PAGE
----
A ‘comrades reunited’ front or something else? Libertarian communist Jackie Lucas poses the question, is this as home for libertarian leftists?
The 28th April launch meeting in London of the ‘new’ anti-capitalist project was surreal. The meeting had been called by Simon Hardy, prior to his resignation from Workers Power, where he had been the editor of the group’s monthly paper, who with others had resigned from the Trotskyist group on 14th April, only to be back in the same room with them discussing the future.
Around 80 comrades, predominantly from Trotskyist organisations, who have their origins in the early 1960’s International Socialists/Socialist Workers Party tradition and an earlier Trotskyist current in the form of the Labour Party entryists, the Alliance for Workers Liberty (AWL), who left Gerry Healy’s Socialist Labour League in 1966. In fact, for a short period on time spanning 1975-76 the AWL and WP, as we know them now, had been fused into the International Communist League after separate expulsions from the International Socialists in the early 1970’s. Also in the room were Permanent Revolution (PR), who had left WP in 2006, the Communist Party of Great Britain/Communist Students (CPGB), the International Bolshevik Tendency and Counterfire. Bearing this all in mind the whole event was very comradely.
The history of the Anti-Capitalist Initative
The origins of the Anti-Capitalist Initiative (ACI) dates back to the autumn of 2011, prior to Workers Power’s ‘Anticapitalism’ event in mid October, when WP had proposed “collaboration in the movement and unity discussions“.(1) By November an internal debate within WP had started, led we have to assume by Simon Hardy and Luke Cooper. This revolved around democratic centralism, open discussion, and the model of the political organisation, Leninist-Trotskyist or a broader anti-capitalist formation. By December WP, PR and the Committee for Marxist Revival (Iranian Revolutionary Marxist Tendency) were progressing the project.
Permanent Revolution reported on the discussions that had been taking place. Comrades had decided that the activities of SWP, the Socialist Party, Socialist Resistance, Counterfire and their respective front organisations “spend more time trying to build their own organisations and manoeuvring against each other… They undermine the struggle for socialism…”(2) This was not Permanent Revolution’s only concern, but a more deeply ingrained problem for Marxists that “…many young activists will have nothing to do with the old far left and its organisations – why they are attracted to libertarianism and anarchist forms of organisation.”(3) This in itself should alert libertarian leftist to what they are letting themselves in for if they decide to join this project which has not renounced its political origins or traditions.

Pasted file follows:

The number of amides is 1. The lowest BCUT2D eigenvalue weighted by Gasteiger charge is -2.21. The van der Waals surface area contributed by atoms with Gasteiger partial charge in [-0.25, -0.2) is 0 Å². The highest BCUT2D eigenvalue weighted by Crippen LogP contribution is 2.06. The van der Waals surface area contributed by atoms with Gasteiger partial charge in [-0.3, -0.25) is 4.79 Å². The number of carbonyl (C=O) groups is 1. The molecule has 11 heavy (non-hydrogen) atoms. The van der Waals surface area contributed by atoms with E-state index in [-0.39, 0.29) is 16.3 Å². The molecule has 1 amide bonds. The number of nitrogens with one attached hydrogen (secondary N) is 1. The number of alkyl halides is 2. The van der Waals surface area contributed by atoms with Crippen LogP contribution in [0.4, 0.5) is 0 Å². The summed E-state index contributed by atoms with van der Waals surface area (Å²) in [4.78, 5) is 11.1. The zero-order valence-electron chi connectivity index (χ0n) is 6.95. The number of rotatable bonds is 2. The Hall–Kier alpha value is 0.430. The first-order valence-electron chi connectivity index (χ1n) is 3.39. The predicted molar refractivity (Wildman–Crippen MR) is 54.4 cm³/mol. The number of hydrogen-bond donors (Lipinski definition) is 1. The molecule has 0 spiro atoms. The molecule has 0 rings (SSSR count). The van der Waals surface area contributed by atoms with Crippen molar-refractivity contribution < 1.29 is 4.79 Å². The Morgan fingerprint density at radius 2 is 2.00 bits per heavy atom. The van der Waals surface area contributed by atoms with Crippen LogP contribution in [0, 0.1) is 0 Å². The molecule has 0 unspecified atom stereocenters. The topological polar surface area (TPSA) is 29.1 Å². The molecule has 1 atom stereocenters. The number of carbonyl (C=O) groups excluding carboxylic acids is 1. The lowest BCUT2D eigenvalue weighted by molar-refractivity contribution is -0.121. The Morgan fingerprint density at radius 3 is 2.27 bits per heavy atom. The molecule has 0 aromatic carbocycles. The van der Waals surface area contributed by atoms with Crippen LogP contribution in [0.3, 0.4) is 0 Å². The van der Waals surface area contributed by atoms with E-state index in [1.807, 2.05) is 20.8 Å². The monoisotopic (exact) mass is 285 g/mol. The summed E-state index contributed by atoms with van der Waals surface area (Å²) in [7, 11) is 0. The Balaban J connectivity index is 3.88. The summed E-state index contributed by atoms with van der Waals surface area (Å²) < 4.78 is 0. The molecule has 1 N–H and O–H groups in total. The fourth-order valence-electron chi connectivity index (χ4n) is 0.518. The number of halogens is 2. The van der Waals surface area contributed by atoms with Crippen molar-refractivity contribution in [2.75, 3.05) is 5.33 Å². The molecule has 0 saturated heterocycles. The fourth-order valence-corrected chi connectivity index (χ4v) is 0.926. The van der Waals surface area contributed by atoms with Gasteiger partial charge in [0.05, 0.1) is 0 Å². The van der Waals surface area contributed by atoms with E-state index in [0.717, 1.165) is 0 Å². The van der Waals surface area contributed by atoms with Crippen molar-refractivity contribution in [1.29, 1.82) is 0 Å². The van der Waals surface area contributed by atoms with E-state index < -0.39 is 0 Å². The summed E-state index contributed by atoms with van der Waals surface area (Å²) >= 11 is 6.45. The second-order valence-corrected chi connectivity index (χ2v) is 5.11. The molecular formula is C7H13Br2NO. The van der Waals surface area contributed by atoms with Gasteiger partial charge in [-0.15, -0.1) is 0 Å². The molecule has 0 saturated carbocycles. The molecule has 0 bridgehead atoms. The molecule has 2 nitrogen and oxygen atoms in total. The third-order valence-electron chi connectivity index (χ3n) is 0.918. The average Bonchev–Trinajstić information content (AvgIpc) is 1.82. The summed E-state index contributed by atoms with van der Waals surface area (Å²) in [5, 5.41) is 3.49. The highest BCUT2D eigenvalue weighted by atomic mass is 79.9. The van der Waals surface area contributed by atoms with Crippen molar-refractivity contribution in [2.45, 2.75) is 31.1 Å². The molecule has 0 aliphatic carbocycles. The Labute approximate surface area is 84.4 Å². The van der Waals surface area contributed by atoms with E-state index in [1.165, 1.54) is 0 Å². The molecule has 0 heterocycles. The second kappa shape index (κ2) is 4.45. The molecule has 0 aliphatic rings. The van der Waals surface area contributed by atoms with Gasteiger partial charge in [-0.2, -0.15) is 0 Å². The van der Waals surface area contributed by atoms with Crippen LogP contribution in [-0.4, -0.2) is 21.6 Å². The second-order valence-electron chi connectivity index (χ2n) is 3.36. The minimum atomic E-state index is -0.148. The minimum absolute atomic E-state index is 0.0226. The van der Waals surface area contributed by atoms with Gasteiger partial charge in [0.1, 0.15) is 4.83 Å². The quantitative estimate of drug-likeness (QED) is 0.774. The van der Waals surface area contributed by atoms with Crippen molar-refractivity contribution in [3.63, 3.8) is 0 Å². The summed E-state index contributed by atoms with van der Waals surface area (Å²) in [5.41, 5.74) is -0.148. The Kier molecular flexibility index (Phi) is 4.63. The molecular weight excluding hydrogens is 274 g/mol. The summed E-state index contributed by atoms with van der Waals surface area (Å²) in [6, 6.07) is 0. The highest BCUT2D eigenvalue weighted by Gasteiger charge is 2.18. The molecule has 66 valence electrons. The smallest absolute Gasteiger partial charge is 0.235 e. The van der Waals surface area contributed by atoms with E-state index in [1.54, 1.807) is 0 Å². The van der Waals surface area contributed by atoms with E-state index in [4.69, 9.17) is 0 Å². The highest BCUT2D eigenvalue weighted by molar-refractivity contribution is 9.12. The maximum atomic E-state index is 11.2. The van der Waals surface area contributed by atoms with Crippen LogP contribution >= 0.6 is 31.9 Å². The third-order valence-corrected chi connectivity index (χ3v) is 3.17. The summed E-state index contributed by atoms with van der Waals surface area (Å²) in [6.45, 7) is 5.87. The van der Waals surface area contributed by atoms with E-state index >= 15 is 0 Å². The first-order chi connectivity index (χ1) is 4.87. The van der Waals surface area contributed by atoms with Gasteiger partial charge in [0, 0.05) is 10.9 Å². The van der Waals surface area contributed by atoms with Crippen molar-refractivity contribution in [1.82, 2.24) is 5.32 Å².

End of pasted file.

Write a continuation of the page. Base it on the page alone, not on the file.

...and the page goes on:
Simon Hardy, in the resignation statement, reveals, “We launched this initiative [ACI] whilst we were in Workers Power, and although there was agreement that such an organisation was needed, there was growing disagreement on the role of groups like Workers Power within it. This boiled down to whether we saw it as a tactic to achieve a larger Workers Power, or whether the anti-capitalist organisation that came out of it would look very different; more plural, more open, much looser, but still clear on the strategic questions.”(4) This tension was played out at the national meeting in the shape of Resolution 1 (R1) proposed by Luke Cooper (Ex-WP) and Stuart King (PR) and Resolution 2 (R2) proposed by Workers Power. As both resolutions were long they were broken down into more manageable sections (part A and part B).
What we want and what we say
R1(part A) wanted the ACI to “…present radical and socialist ideas in a way that is more appealing to new activists.” In November Luke Cooper had been critical of Lindsey German for a very similar position she had taken at Respect’s founding conference, “people are looking for something less socialist”.(5) The reason seemed clear for this change of position and it was articulated by Stuart King, as the seconder, “let’s not rush it…form a party…people like UK Uncut and the anarchists will run a mile… discussion to pull people to us.” The resolution ended, “to get involved you don’t need to give up your organisation or commit wholesale to a certain set of ideas, although overtime we need to discuss the political parameters of this new initiative.”
R2 (part B) had a list of positions that Hardy, Cooper and King would not disagree with, but for its explicit language, concluding with, “we fight for the formation of a mass working class political alternative to the Labour Party.” For all of R1’s moderate language, it has to be seen as a war of position to attract a broader spectrum to the ACI. Hardy said that R2’s programme, should be the “…end of the process.”